Falcons look to turn around recent woes on third down

Falcons quarterback Matt Ryan (2) is sacked by Za'Darius Smith of the Packers, Monday, Oct. 5, 2020, in Green Bay, Wis. (AP Photo/Mike Roemer)

Credit: Mike Roemer

Credit: Mike Roemer

Falcons quarterback Matt Ryan (2) is sacked by Za'Darius Smith of the Packers, Monday, Oct. 5, 2020, in Green Bay, Wis. (AP Photo/Mike Roemer)

Over the first two weeks of the season, the Falcons, for all of their other faults, were actually a team that did a good job converting on third downs.

Against the Seattle Seahawks and Dallas Cowboys, the offense converted a combined 15 of 31 third-down chances, good for a 48.3 percent conversion rate. That kind of number will put a team in the top 10 of that category.

However, the past two weeks have been quite different.

Against the Chicago Bears, the Falcons converted only four of 13 third-down opportunities. On Monday against the Green Bay Packers, the Falcons converted only three of 12 plays on third down. Those two performances (a 28 percent rate) dropped the four-game average to 39.3 percent, which ranks 22nd in the NFL.

Generally speaking, Koetter said these kind of problems usually are a result in being in too many third-and-long situations. In the Falcons' case, the problem has been converting third-and-medium.

On third-and-6 -- the most common third-down situation for the Falcons thus far -- the Falcons are picking up first downs 40 percent of the time. On third-and-5, that number rises slightly to 45.4 percent.

Most perplexing is third-and-4, with the Falcons having yet to pick up a first down, though they have had only four opportunities. Two of those third-and-4 plays resulted in sacks.

Koetter said the offense’s lack of execution played a role in the recent third-down woes.

“We can complete passes, that’s what we can do to improve,” Koetter said. “Two weeks ago we were top 10 in the NFL in third down. We had two poor weeks back-to-back that have dropped us. Usually when you drop that like it’s because you have a lot of third-and-10-pluses. That’s not the case at all. We’ve struggled at third-and-2-to-5. Normally those are the ones you’re going to get at a 50-plus percent clip.”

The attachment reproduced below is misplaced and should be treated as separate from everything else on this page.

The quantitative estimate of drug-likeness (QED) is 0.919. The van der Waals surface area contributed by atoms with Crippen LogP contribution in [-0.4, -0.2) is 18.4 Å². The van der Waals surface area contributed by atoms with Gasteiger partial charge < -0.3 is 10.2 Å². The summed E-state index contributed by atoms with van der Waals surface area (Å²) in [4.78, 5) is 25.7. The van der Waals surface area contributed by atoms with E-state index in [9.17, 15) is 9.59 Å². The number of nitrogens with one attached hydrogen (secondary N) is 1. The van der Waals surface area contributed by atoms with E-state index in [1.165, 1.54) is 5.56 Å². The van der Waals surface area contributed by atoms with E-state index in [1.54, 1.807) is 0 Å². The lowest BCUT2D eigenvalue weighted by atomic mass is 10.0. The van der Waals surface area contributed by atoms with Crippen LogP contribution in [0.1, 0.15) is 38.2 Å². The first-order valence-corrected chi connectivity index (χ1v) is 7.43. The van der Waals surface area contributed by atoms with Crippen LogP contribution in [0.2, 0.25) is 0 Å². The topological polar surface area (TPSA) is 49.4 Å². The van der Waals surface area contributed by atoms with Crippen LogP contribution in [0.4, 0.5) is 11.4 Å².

Koetter was asked if the recent struggles on third down caused the coaching staff to emphasize this area even more in practice this week. Koetter noted that because of the short week from the Monday night game, that third-down work was split into practices both Wednesday and Thursday.

But considering the team’s 0-4 record, everyone involved understood third down is an area that must improve.

“These guys are pros,” Koetter said. "They get it when we show them the numbers and we show them our percentages. You make it sound like we take them out on the field and scream at them on third-and-medium, and that doesn’t usually work. They understand; we’ve shown them. We tried to put together the best plan for third-and-medium that we can.

“There are other things that go into that, like how much you’re going to go for it on fourth down. The bottom line is we have to do better. There’s no getting around that. On third-and-medium you’ve got to be over 50 percent, and we aren’t right now.”

Quarterback Matt Ryan wasn’t particularly happy about the Falcons' third-down performance against Green Bay. Facing a third-and-6 on the opening two drives of the game, Ryan was unable to connect with receiver Calvin Ridley on either of those passing attempts.

Ryan dropped back to throw on 10 third-down attempts against the Packers and picked up only two first downs.

“We need to do a better job of converting on our third-down opportunities to keep ourselves on the field,” Ryan said. “There are a lot of things that go into that. We have to be more efficient on first and second downs to give ourselves better looks on third down, but we have to be better on third down.”

Said Koetter: “It’s definitely something we’ve looked at hard this week, that third-and-medium. We’ve got to do much better.”

For the season, the Falcons rank eighth in the NFL in total offense (396 yards per game) and fifth in passing offense (294.3). After finishing 30th a year ago, the Falcons are up to 22nd in rushing through four games, at 101.8 yards per game. Despite having a top-10 total offense through the first quarter of the season, the Falcons are tied for 14th in scoring offense, at 26.5 points per game. That average obviously was reduced by Monday’s 30-16 loss to Green Bay.

It’s worth noting that the Carolina Panthers, the Falcons' opponent Sunday, rank 19th in scoring defense at 25.5 points allowed per game.

Asked to assess the state of the Falcons' offense after four games, Koetter kept it vague by stressing there are numerous areas to improve.

“Obviously it’s a team game. We’re 0-4,” Koetter said. “There are so many things we can do better. It’s been something different in every game. Whatever the game presents, you’ve got to do what it takes to win in that game. We haven’t been able to put that together as a team or an offense yet. When you’re 0-4, you have to find a way to get one more point than the other guys.”